Hold this heart in your hand and it automatically detects your touch and begins to glow, pulsing like a beating heart.

A Circuit Playground Express tucked away inside a 3D printed anatomical heart model uses its capacitive touch pad to detect when it's being held and pulse its onboard neopixels in response.

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In addition to the materials listed above, for this project you will also need:

  • Access to a 3D printer
  • White or Red filament
  • A piece of sandpaper
  • Soldering iron (optional)

Read on to learn how to build your own!

Getting familiar with MakeCode

This project runs a simple MakeCode sketch and is easy to play with if you want to make changes.

Microsoft MakeCode for Adafruit is a web-based code editor that provides a block editor, similar to Scratch or Code.org, and also a JavaScript editor for more advanced users.

If you've never used the Circuit Playground Express with MakeCode before, this guide is a good place to start.

The Code

The code is shown below. For browser viewing, you may need to enable content. For example, in Chrome, click "Show Embedded Content" as the material is fed not from Adafruit but from Microsoft's MakeCode site.

To download the code, click the download link at the bottom of the window. To edit the code in MakeCode, click the box with arrow icon in the upper right corner of the window.

How to Upload Code

To upload code to Circuit Playground Express, follow these instructions:

1) Connect your Circuit Playground Express to your computer using a known, good data+power micro USB cable and press the small reset button in the center of the board. All the LEDs will flash red briefly, then turn green. Your computer should now show a removable drive called CPLAYBOOT.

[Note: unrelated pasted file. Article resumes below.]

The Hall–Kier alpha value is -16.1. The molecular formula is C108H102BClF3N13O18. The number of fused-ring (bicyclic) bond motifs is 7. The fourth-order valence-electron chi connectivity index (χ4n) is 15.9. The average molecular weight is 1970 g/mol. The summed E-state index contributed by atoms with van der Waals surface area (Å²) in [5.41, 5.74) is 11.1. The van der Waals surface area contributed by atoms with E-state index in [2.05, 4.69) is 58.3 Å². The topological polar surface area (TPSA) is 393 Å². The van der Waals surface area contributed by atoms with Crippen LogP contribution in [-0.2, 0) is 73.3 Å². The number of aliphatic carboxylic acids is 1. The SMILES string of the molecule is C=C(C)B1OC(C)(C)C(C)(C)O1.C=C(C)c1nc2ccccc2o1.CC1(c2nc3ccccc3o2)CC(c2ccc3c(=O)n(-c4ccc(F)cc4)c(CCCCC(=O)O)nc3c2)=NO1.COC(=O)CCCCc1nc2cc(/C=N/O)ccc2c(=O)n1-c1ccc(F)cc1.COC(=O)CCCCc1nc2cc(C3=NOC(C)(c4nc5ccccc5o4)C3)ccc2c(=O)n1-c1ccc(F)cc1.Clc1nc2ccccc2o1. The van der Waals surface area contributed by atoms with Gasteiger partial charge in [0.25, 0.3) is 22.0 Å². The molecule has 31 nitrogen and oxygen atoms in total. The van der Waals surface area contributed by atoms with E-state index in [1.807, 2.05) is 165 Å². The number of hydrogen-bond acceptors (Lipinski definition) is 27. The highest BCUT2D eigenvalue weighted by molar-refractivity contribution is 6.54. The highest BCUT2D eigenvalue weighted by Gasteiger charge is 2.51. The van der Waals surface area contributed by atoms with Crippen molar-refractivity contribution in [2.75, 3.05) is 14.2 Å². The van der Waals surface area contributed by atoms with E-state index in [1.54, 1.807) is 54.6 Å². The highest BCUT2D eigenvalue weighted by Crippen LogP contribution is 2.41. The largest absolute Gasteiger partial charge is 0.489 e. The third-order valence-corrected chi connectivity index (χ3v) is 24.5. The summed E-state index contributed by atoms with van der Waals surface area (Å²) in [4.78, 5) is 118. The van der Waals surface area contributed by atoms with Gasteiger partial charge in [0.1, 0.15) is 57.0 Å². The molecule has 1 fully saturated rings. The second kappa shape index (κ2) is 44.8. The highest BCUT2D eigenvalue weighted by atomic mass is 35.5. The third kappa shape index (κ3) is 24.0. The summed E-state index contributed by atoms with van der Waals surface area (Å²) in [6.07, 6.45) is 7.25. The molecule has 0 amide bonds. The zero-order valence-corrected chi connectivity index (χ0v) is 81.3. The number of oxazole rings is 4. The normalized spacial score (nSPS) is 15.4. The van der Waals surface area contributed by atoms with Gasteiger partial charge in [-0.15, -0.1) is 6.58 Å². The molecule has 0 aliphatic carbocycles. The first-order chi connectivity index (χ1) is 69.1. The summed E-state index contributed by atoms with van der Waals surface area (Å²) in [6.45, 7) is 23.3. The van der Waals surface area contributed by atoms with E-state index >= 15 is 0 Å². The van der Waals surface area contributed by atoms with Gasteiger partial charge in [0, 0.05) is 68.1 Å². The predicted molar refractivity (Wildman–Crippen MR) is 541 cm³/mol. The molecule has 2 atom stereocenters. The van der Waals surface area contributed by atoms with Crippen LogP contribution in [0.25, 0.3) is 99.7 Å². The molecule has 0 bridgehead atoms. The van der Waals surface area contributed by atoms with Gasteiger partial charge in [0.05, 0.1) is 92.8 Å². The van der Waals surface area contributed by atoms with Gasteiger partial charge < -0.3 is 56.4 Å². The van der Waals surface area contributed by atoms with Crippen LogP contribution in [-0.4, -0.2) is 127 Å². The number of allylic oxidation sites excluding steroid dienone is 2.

2) Click the Download button in the code window below to download the .UF2 file to your computer.

3) Now drag and drop the .UF2 file onto the CPLAYBOOT drive in your computer's file explorer or finder.

Once the file is dragged onto CPLAYBOOT, the drive will automatically eject itself (your computer may give you a "failed to eject drive correctly" error, you can ignore this). The code is now on your Circuit Playground Express and ready to run!

Note: If you get a drive named CIRCUITPY, no worries! Press the reset button twice to get a flash drive named CPLAYBOOT. The project will not run if copied onto the CIRCUITPY drive as it is for CircuitPython.

Making Changes

In the on start loop, we set all pixels to red and start with the brightness 0, and set the sensitivity threshold to 200.

The pixels are set to illuminate whenever the value of analog read pin A2 goes over200, which can be done by touching it, resulting in an increase in the capacitance. 

If you find your heart isn't sensitive to touch, or is too sensitive, you can change this value from 200 down to 150 or up to 800(max 1023).


Problem: My Circuit Playground Express doesn't show up as CPLAYBOOT


  1. Be sure you have a Circuit Playground Express.  The Circuit Playground Classic will not work with MakeCode.
  2. If you get a drive named CIRCUITPY instead, press the reset button twice in succession to get to CPLAYBOOT.